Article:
nCompanies that innovate at a snail’s pace may not be in quite the competitive mess that some experts think they’re in. Forget rapid prototyping and rushing beta versions of products to markets. Usingnthe Slow Food Movement as a metaphor, creativity and innovation guru Derek Cheshire suggests a slownapproach to innovation: “There is immense pressure to innovate quicklynor to rush to market, but does this bargain of speed versus qualitynreally benefit a company?” Instead, in a business manifesto for the Change This site, he lauds the goal of creating “an innovativencompany whose structure and culture are conducive to long-term growthnand sustainability.”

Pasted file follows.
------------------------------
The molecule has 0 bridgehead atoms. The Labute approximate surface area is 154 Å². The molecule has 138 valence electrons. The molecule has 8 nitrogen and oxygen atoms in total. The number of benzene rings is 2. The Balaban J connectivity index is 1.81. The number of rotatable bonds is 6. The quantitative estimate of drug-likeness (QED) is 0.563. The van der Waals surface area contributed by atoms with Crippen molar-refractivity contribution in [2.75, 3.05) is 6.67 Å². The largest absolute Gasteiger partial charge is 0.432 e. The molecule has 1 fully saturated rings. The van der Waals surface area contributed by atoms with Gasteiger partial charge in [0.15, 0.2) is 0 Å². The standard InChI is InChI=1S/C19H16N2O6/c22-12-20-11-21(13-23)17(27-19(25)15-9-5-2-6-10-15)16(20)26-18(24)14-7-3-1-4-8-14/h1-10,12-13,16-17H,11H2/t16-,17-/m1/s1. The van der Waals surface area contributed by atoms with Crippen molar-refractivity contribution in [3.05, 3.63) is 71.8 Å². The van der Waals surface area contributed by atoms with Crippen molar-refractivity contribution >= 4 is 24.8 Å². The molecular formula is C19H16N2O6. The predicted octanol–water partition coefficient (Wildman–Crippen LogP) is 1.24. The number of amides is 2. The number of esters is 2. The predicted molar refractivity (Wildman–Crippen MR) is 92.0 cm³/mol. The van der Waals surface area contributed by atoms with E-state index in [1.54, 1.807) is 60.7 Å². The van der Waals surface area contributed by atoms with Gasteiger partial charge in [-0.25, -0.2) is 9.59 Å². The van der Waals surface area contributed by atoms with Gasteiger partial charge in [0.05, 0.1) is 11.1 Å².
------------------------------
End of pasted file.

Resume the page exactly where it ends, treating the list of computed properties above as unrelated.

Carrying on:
I’ll have to give this Manifesto a closer read over the Thanksgiving holiday, since the topic of “fast” vs. “slow” innovation hints at the whole “revolutionary” vs. “evolutionary” debate. Instead of attempting to rip up a company in a great spasm of Schumpeterian creative destruction every quarter, management executives should be attempting to lay the groundwork for long-term, evolutionary change.